Deeply interconnected economies and an ever accelerating pace of business likely means more economic bubbles on the near horizon albeit with shorter life-spans yet with similar abilities to disrupt well crafted strategies and long term plans.
Customer’s expectations continue to rise, as more and more niche companies are able to provide an ever-growing sea of products tightly tailored to small, custom markets quickly. Many of these smaller providers will go out of business in short order, disrupted by the very same principles they used to create their own market. But in a global economy there will be another start-up right behind them, ready to take their place.
The very principles of business, economics, money and value that have governed the developed world (and developing world to a lesser extent) for millennia, now seem to be shaken to the core. Many companies and many executives are at a loss as to how to proceed.
Some decide to focus on building-in more agility to their processes so they can produce products faster. This is certainly a core competency needed to remain competitive in the new world of business. But simply producing widgets faster (and or cheaper) is likely not going to be a sole sustaining strategy. No amount of Kaizen or army of six-sigma black belts will guarantee the sustainability or long term viability of your company.
Others, in the face of uncertainty, are spending more and more money on their social media strategies and are hiring bloggers, SEO experts, and twitter gurus to flood the digital space with their branding and ad campaigns, hoping that their legions of followers and “likes” will keep them afloat. Others are pouring significant dollars into mobile initiatives or pumping up their technology spending to try and gain a competitive edge via cool apps and integrated access to products and services.
Many are scaling up their R&D groups, hoping to find the killer product, while others are scaling back their spending on R&D to focus on “core competencies”. Many are frustrated that their investments in R&D, or strategy and innovation initiatives seem to be yielding poor results. Chaos, confusion and even desperation reign supreme in many a manager’s office and in many a boardroom around the globe.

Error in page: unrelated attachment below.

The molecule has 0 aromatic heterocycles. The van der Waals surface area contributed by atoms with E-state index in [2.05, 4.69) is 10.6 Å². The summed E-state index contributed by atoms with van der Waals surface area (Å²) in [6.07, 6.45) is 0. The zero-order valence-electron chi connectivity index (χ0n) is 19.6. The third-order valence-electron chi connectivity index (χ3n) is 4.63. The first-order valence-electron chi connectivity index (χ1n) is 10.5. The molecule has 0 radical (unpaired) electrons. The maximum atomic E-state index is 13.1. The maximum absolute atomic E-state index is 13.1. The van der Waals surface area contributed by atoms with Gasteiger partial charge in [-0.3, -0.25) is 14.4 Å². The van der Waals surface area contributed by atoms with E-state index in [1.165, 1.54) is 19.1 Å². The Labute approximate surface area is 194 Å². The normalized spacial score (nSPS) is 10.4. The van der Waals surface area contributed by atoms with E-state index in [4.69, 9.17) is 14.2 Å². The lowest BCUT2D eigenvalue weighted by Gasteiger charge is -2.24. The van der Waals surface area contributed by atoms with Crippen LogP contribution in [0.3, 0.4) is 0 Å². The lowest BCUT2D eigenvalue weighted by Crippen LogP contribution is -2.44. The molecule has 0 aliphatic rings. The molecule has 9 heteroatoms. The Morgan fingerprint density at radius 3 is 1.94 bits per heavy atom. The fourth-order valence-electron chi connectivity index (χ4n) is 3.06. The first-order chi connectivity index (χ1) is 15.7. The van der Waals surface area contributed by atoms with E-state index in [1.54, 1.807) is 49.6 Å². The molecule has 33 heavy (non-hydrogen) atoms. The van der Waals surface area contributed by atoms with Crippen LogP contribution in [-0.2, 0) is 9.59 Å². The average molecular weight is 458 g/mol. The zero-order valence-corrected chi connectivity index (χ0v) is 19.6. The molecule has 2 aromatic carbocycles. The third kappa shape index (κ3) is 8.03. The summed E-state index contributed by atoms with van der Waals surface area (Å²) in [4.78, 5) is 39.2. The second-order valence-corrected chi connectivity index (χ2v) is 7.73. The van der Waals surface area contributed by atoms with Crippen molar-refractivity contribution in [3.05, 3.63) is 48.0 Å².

Yet even if we can’t predict the future, and may not have keen insight into our competitor’s new “killer strategy” or where the markets will go next month, we can still future-proof our businesses and our economy and have a proven path forward for success. If you take a bigger picture historical view than simply the last few years, what comes clearly to light, even in times of great economic and/or political upheaval, is that customers will seek out and pay for real value, and societies that can provide that value will grow and thrive. This holds true around the world, across cultures, in times of peace, in times of war, in ages past and in our own present day.
Instead of trying to convert consumers to customers through sticky web or mobile portals, or try to increase customer loyalty through a rewards program, most companies would be better served in following the principles of Value Innovation which focus on delivering real value to your most important customer every time. Once these principles are in place, and become part of your company’s DNA, all your other efforts will have a higher rate of return because they will be continually focused on real, sustainable value.

Peter Frey, San Antonio, TX, USA

Want to up your innovation game? Want to up your organization’s innovation game? Attending one of our Mastering Value Innovation Workshops is a great place to start. In 2016 we are going to change our approach. We will work with you to develop your own custom workshop that addresses your problems and you define the length and location. More information can be found in the Workshop Brochure.